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Alleged British hacker Lauri Love wins US extradition appeal

The 32-year-old will not face trial in the US, a high court has ruled.
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Lauri Love, a 32-year-old student accused of hacking US government websites in 2012 and 2013, has won a high court battle and will not be extradited to the States. He suffers from Asperger syndrome -- a form of autism that makes him worry and obsess -- depression and sudden, untreatable outbursts of eczema. Love's legal team argued that extradition would have caused his condition to deteriorate and, therefore, compromised his basic human rights. In the US courts, he faced up to 99 years in prison — an effective life sentence — and a fine up to $9 million (£6.3 million). Love said he would kill himself if he was extradited.

Love is accused of being a part of the Anonymous hacker group that co-ordinated #OpLastResort. The multi-pronged attack, which affected the Federal Reserve, Nasa and the US army, was a reaction to the death of Aaron Swartz on January 11th, 2013. The hacktivist had killed himself while awaiting trial for alleged cyber crimes. Most notably, Swartz entered the Massachusetts Institute of Technology and downloaded millions of academic journals that he believed were too expensive for everyday people to access. Many argue that the US government wanted to make an example of Swartz and the charges were what caused him to take his own life.

PEOPLE-SWARTZ/INTERNET

On January 25th, 2013, the front page of the US Sentencing Commission was replaced with a video produced by Anonymous. The group said it had accessed a number of US government websites and posted documents with classified "secrets" online — they were password-protected, but the solution would be released if the US government didn't change the way its treatment of hackers in court. The infiltration was successful, according to the FBI, through an SQL injection technique that targeted vulnerabilities in Adobe Coldfusion. Love has neither confirmed nor denied his involvement in the hacks — US authorities, however, believe he was instrumental.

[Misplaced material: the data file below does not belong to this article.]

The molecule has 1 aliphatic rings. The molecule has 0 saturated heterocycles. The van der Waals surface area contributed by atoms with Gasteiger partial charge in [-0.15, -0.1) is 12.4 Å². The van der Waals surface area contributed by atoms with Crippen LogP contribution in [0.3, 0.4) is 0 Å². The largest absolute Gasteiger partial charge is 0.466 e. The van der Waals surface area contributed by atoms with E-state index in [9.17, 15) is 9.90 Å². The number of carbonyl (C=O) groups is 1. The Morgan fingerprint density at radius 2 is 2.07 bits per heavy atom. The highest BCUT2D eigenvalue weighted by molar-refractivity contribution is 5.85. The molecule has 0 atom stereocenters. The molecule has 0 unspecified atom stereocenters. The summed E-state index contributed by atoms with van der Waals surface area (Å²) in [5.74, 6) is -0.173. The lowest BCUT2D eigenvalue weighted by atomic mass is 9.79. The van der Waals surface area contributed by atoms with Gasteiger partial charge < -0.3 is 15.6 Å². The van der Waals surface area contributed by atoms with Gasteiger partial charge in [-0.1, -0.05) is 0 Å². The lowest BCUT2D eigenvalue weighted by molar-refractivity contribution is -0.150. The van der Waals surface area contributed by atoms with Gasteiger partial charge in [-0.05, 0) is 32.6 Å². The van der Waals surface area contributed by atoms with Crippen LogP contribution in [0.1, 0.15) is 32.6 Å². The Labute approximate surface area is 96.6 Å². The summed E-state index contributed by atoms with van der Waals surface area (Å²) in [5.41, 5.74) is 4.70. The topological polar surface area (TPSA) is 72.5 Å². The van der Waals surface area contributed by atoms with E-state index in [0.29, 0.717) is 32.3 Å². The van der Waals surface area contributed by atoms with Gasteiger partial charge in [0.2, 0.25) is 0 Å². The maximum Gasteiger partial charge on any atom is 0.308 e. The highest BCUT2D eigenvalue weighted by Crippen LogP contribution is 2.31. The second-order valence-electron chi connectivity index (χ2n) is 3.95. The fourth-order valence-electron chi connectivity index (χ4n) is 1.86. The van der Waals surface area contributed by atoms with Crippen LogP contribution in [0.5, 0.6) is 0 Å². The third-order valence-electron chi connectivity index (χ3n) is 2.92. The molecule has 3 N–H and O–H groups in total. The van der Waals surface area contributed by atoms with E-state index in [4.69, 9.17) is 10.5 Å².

UK police arrested Love and seized computers from his Suffolk home in October 2013. Twelve months later, the UK's Crown Prosecution Service quietly announced that he had been released from bail. In July 2015, however, Love was re-arrested by the Metropolitan Police on behalf of the US government. Since then, Love has been battling to be tried in the UK. That outcome, until today anyway, seemed unlikely though. In September 2016, a judge ruled at Westminster Magistrates Court that Love should be extradited to the US. Two months later, the UK home secretary Amber Rudd signed the relevant order, forcing Love to launch one last appeal.

Today, the courts sided with Love. "We come to the conclusion that Mr Love's extradition would be oppressive by reason of his physical and mental condition," the High Court decision reads. "In this difficult case, and in the course of an impressive judgment, we conclude that the judge did not grapple with an important issue." That issue, of course, is whether the extradition and US court process would have a serious impact on his physical and mental health. "We consider that they would, both on the evidence before the judge, and on the further evidence we have received."

The High Court has emphasized, however, that Love should be prosecuted in England. That will require co-operation with the US authorities, who are no doubt disappointed with today's decision. For Love and his supporters, though, today's ruling is cause for celebration. Emma Norton, head of legal casework at Liberty — a human rights organisation that defended Love's position in court — said: "We are delighted that the court has today recognised Lauri's vulnerability, close family connections to the UK and the potentially catastrophic consequences of extraditing him. This was always a case that could have been prosecuted here and it's shameful that Lauri and his family have been put through this terrible ordeal."

Images: AFP/Getty Images (Lauri Love); REUTERS/Noah Berger (Aaron Swartz)

Origin: Engadget UK

Nick Summers is a writer, photographer and editor at Engadget. He studied multimedia journalism at Bournemouth University and holds an NCTJ certificate. Before joining Oath, Nick was a staff writer at The Next Web and an investigative journalist at FE Week, an education-focused newspaper in the UK. He lives on the south coast of England with a stack of half-finished Gundam model kits.

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